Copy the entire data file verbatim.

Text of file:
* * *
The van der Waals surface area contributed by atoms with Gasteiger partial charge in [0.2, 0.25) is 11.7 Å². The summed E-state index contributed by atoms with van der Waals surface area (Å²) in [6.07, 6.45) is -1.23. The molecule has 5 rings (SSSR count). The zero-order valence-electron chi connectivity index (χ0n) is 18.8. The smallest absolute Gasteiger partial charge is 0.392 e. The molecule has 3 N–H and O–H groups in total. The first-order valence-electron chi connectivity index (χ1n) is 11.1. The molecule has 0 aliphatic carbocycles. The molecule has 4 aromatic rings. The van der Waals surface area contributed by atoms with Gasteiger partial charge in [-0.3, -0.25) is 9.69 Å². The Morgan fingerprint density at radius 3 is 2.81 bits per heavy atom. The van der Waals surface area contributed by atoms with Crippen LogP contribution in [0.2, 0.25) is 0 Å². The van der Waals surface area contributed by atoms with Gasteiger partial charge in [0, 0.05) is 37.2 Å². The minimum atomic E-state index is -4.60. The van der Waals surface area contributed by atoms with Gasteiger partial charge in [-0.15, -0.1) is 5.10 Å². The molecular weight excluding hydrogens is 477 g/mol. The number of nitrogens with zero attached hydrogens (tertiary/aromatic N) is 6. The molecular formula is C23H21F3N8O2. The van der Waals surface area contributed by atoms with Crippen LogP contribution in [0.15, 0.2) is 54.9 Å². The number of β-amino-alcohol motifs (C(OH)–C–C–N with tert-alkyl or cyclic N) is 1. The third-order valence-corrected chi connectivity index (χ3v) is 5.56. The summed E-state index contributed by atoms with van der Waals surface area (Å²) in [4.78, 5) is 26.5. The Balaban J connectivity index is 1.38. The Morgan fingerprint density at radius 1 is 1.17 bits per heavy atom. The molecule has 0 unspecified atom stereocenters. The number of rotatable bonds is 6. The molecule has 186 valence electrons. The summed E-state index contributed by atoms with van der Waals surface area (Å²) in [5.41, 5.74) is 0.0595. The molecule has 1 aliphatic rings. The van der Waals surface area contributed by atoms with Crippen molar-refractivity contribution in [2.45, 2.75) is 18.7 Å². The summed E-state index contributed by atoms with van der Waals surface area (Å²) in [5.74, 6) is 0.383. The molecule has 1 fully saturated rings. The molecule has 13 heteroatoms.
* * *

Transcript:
The van der Waals surface area contributed by atoms with Gasteiger partial charge in [0.2, 0.25) is 11.7 Å². The summed E-state index contributed by atoms with van der Waals surface area (Å²) in [6.07, 6.45) is -1.23. The molecule has 5 rings (SSSR count). The zero-order valence-electron chi connectivity index (χ0n) is 18.8. The smallest absolute Gasteiger partial charge is 0.392 e. The molecule has 3 N–H and O–H groups in total. The first-order valence-electron chi connectivity index (χ1n) is 11.1. The molecule has 0 aliphatic carbocycles. The molecule has 4 aromatic rings. The van der Waals surface area contributed by atoms with Gasteiger partial charge in [-0.3, -0.25) is 9.69 Å². The Morgan fingerprint density at radius 3 is 2.81 bits per heavy atom. The van der Waals surface area contributed by atoms with Crippen LogP contribution in [0.2, 0.25) is 0 Å². The van der Waals surface area contributed by atoms with Gasteiger partial charge in [0, 0.05) is 37.2 Å². The minimum atomic E-state index is -4.60. The van der Waals surface area contributed by atoms with Gasteiger partial charge in [-0.15, -0.1) is 5.10 Å². The molecular weight excluding hydrogens is 477 g/mol. The number of nitrogens with zero attached hydrogens (tertiary/aromatic N) is 6. The molecular formula is C23H21F3N8O2. The van der Waals surface area contributed by atoms with Crippen LogP contribution in [0.15, 0.2) is 54.9 Å². The number of β-amino-alcohol motifs (C(OH)–C–C–N with tert-alkyl or cyclic N) is 1. The third-order valence-corrected chi connectivity index (χ3v) is 5.56. The summed E-state index contributed by atoms with van der Waals surface area (Å²) in [4.78, 5) is 26.5. The Balaban J connectivity index is 1.38. The Morgan fingerprint density at radius 1 is 1.17 bits per heavy atom. The molecule has 0 unspecified atom stereocenters. The number of rotatable bonds is 6. The molecule has 186 valence electrons. The summed E-state index contributed by atoms with van der Waals surface area (Å²) in [5.41, 5.74) is 0.0595. The molecule has 1 aliphatic rings. The van der Waals surface area contributed by atoms with Crippen molar-refractivity contribution in [2.45, 2.75) is 18.7 Å². The summed E-state index contributed by atoms with van der Waals surface area (Å²) in [5.74, 6) is 0.383. The molecule has 1 fully saturated rings. The molecule has 13 heteroatoms.